Agencies

[Federal Register Volume 73, Number 90 (Thursday, May 8, 2008)]
[Notices]
[Pages 26132-26134]
From the Federal Register Online via the Government Printing Office [www.gpo.gov]
[FR Doc No: E8-10119]


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DEPARTMENT OF HOMELAND SECURITY

Bureau of Customs and Border Protection


Notice of Issuance of Final Determination Concerning Electric 
Mini-Trucks

AGENCY: U.S. Customs and Border Protection, Department of Homeland 
Security.

ACTION: Notice of final determination.

-----------------------------------------------------------------------

SUMMARY: This document provides notice that the Bureau of Customs and 
Border Protection (CBP) has issued a final determination concerning the 
country of origin of certain electric mini-trucks to be offered to the 
United States Government under an undesignated government procurement 
contract. Based on the facts presented, the final determination found 
that the United States is the country of origin of the electric mini-
trucks for purposes of U.S. Government procurement.

DATES: The final determination was issued on May 2, 2008. A copy of the 
final determination is attached. Any party-at-interest, as defined in 
19 CFR 177.22(d), may seek judicial review of this final determination 
within June 9, 2008.

FOR FURTHER INFORMATION CONTACT: Monika Brenner, Valuation and Special 
Programs Branch, Regulations and Rulings, Office of International Trade 
(202-572-8740).

SUPPLEMENTARY INFORMATION: Notice is hereby given that on May 2, 2008, 
pursuant to subpart B of part 177, Customs Regulations (19 CFR part 
177, subpart B), CBP issued a final determination concerning the 
country of origin of certain electric mini-trucks to be offered to the 
United States Government under an undesignated government procurement 
contract. The CBP ruling number is H022169. This final determination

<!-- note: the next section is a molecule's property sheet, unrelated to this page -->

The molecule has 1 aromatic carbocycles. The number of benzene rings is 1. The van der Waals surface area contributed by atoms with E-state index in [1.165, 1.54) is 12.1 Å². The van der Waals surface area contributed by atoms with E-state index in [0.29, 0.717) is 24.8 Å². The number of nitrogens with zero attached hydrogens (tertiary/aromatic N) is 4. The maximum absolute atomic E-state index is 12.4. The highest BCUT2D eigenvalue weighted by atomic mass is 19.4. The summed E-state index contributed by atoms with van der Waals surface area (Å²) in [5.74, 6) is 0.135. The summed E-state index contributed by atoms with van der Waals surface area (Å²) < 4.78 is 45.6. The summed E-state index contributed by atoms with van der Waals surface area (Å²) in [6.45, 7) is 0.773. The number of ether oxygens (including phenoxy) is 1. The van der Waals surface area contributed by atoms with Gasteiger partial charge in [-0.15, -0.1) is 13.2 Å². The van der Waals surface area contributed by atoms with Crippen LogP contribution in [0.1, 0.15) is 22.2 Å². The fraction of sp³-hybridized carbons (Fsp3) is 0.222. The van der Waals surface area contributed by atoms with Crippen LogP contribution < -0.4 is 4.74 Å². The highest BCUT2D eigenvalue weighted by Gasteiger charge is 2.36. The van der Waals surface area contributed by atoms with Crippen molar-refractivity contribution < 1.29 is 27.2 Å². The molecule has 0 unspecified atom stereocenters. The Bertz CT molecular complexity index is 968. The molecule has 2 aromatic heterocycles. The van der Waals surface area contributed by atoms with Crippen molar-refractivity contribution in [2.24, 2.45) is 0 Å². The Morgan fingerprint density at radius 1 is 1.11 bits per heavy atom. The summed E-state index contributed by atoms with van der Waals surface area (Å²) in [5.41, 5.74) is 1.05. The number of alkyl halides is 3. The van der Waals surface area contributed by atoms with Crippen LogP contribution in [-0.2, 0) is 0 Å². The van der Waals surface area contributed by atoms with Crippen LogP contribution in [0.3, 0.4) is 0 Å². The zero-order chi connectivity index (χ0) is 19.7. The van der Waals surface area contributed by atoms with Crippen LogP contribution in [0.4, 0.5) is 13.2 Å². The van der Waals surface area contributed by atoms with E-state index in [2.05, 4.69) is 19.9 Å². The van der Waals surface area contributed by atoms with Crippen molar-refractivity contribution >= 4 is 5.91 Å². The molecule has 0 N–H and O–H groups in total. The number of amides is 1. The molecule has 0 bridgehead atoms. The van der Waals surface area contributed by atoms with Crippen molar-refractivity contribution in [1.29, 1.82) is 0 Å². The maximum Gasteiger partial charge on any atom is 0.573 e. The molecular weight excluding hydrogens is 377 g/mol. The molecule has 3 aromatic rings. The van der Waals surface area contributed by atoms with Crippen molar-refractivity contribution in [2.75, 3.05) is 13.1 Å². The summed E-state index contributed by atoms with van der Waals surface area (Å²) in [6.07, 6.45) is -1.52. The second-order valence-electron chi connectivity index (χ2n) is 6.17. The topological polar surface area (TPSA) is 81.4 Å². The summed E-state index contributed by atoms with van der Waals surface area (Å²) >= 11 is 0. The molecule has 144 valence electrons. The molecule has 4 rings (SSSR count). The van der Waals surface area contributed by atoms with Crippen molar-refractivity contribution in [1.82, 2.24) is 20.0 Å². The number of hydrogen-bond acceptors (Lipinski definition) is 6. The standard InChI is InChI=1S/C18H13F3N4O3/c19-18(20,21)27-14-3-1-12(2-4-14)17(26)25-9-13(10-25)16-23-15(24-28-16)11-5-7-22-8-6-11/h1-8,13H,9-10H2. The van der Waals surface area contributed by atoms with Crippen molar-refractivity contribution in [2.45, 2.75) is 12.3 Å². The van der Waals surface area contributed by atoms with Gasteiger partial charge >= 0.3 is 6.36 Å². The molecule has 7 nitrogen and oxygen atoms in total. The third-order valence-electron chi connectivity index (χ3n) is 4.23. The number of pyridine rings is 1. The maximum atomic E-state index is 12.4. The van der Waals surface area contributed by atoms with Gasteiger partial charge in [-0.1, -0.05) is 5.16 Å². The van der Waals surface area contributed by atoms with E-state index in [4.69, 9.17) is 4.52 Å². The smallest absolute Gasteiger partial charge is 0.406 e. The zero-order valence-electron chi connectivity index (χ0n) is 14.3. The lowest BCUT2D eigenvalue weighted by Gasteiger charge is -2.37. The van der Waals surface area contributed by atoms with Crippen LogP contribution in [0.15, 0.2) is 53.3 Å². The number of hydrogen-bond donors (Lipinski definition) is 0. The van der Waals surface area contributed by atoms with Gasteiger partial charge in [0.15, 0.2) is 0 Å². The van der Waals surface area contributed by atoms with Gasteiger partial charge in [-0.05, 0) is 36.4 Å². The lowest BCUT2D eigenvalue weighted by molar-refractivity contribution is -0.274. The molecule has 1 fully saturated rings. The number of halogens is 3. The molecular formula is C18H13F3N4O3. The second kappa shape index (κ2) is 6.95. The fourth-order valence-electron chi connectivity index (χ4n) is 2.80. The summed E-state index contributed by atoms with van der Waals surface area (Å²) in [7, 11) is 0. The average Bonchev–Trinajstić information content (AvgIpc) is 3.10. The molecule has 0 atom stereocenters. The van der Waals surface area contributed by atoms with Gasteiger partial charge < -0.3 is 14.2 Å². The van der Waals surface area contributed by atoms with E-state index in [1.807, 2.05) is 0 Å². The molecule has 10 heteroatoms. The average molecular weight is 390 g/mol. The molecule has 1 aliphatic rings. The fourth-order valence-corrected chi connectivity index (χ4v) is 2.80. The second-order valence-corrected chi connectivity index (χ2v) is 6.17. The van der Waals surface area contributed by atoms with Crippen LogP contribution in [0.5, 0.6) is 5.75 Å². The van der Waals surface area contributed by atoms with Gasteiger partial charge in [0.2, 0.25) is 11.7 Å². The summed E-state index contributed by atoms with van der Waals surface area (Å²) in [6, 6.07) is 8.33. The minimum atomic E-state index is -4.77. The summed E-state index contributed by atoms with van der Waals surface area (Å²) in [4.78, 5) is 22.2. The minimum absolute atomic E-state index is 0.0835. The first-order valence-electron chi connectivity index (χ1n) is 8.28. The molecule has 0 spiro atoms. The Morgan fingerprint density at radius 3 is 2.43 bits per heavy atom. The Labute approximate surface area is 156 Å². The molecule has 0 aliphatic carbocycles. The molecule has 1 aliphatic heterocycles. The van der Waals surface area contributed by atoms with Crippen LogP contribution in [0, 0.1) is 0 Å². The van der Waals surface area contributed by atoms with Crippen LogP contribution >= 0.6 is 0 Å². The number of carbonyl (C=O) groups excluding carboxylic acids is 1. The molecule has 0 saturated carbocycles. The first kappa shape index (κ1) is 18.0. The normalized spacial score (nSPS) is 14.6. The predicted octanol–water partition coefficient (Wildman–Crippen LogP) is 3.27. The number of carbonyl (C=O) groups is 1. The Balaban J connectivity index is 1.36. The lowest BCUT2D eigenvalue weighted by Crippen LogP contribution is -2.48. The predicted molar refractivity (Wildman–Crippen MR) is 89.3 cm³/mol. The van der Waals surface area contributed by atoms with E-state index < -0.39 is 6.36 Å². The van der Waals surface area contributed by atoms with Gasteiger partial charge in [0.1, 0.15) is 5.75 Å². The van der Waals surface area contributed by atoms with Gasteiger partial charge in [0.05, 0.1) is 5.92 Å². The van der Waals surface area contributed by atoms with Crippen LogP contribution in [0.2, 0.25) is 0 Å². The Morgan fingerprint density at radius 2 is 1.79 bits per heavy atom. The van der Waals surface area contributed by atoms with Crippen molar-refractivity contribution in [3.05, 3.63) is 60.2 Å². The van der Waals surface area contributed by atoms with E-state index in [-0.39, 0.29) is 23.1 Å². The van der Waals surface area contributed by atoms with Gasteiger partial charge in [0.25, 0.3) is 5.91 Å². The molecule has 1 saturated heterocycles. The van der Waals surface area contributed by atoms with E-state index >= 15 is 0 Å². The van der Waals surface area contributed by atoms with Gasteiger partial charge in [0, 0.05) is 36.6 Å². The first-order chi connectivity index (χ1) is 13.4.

was issued at the request of Global Electric Motorcars under procedures 
set forth at 19 CFR part 177, subpart B, which implements Title III of 
the Trade Agreements Act of 1979, as amended (19 U.S.C. 2511-18).
    The final determination concluded that, based upon the facts 
presented, assembly in the United States of an imported mini-truck 
glider with a substantial number of components of U.S. and foreign 
origin substantially transforms the imported mini-truck glider into a 
product of the United States. Therefore, the country of origin of the 
resulting electric mini-truck is the United States for purposes of U.S. 
Government procurement.
    Section 177.29, Customs Regulations (19 CFR 177.29), provides that 
notice of final determinations shall be published in the Federal 
Register within 60 days of the date the final determination is issued. 
Section 177.30, CBP Regulations (19 CFR 177.30), states that any party-
at-interest, as defined in 19 CFR 177.22(d), may seek judicial review 
of a final determination within 30 days of publication of such 
determination in the Federal Register.

    Dated: May 2, 2008.
Sandra L. Bell,
Executive Director, Office of Regulations and Rulings, Office of 
International Trade.

H022169

May 2, 2008
OT:RR:CTF:VS H022169 GG
CATEGORY: Marking
Mr. Lawrence M. Friedman & Ms. Nicole A. Kehoskie
Barnes, Richardson & Colburn
1420 New York Avenue, NW.,
7th Floor
Washington, DC 20005
RE: U.S. Government Procurement; Final Determination; country of origin 
of electric mini-trucks; substantial transformation; 19 CFR part 177
Dear Mr. Friedman & Ms. Kehoskie:
    This is in response to your letter dated December 20, 2007, 
requesting a final determination on behalf of Global Electric Motorcars 
(``GEM'') pursuant to subpart B of part 177, Customs and Border 
Protection (``CBP'') Regulations (19 C.F.R. Sec.  177.21 et seq.). 
Under these regulations, which implement Title III of the Trade 
Agreements Act of 1979, as amended (codified at 19 U.S.C. Sec.  2511 et 
seq.), CBP issues country of origin advisory rulings and final 
determinations on whether an article is or would be a product of a 
designated country or instrumentality for the purpose of granting 
waivers of certain ``Buy American'' restrictions in U.S. law or 
practice for products offered for sale to the U.S. Government.

    This final determination concerns the country of origin of electric 
mini-trucks. We note that GEM is a party-at-interest within the meaning 
of 19 CFR Sec.  177.22(d)(1) and is entitled to request this final 
determination.
FACTS:
    GEMS imports a mini-truck glider from India. The glider consists of 
a frame, finished cab, axles, and wheels in one unit. The glider--so 
called because it can be rolled much like a dolly or scooter--does not